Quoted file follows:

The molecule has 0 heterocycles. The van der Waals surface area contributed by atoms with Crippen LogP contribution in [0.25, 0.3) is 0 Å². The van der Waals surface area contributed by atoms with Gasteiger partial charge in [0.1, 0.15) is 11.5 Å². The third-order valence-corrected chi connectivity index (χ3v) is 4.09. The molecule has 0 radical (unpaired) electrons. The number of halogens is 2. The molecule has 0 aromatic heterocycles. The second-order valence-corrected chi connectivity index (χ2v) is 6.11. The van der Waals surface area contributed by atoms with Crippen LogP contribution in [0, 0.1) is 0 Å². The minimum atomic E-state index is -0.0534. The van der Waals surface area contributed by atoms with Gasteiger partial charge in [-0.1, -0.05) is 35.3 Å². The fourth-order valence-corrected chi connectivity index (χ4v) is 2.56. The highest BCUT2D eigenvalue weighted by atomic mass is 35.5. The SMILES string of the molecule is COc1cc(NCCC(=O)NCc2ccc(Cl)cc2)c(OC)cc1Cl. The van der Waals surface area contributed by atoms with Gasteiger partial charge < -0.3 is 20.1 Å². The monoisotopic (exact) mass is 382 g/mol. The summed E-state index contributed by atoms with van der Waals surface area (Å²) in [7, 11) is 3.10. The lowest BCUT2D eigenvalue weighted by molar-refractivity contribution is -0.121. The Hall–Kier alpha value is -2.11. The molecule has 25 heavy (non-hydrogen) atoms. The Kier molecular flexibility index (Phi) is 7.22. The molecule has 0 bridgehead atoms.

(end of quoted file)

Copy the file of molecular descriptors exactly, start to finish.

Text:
The molecule has 0 heterocycles. The van der Waals surface area contributed by atoms with Crippen LogP contribution in [0.25, 0.3) is 0 Å². The van der Waals surface area contributed by atoms with Gasteiger partial charge in [0.1, 0.15) is 11.5 Å². The third-order valence-corrected chi connectivity index (χ3v) is 4.09. The molecule has 0 radical (unpaired) electrons. The number of halogens is 2. The molecule has 0 aromatic heterocycles. The second-order valence-corrected chi connectivity index (χ2v) is 6.11. The van der Waals surface area contributed by atoms with Crippen LogP contribution in [0, 0.1) is 0 Å². The minimum atomic E-state index is -0.0534. The van der Waals surface area contributed by atoms with Gasteiger partial charge in [-0.1, -0.05) is 35.3 Å². The fourth-order valence-corrected chi connectivity index (χ4v) is 2.56. The highest BCUT2D eigenvalue weighted by atomic mass is 35.5. The SMILES string of the molecule is COc1cc(NCCC(=O)NCc2ccc(Cl)cc2)c(OC)cc1Cl. The van der Waals surface area contributed by atoms with Gasteiger partial charge < -0.3 is 20.1 Å². The monoisotopic (exact) mass is 382 g/mol. The summed E-state index contributed by atoms with van der Waals surface area (Å²) in [7, 11) is 3.10. The lowest BCUT2D eigenvalue weighted by molar-refractivity contribution is -0.121. The Hall–Kier alpha value is -2.11. The molecule has 25 heavy (non-hydrogen) atoms. The Kier molecular flexibility index (Phi) is 7.22. The molecule has 0 bridgehead atoms.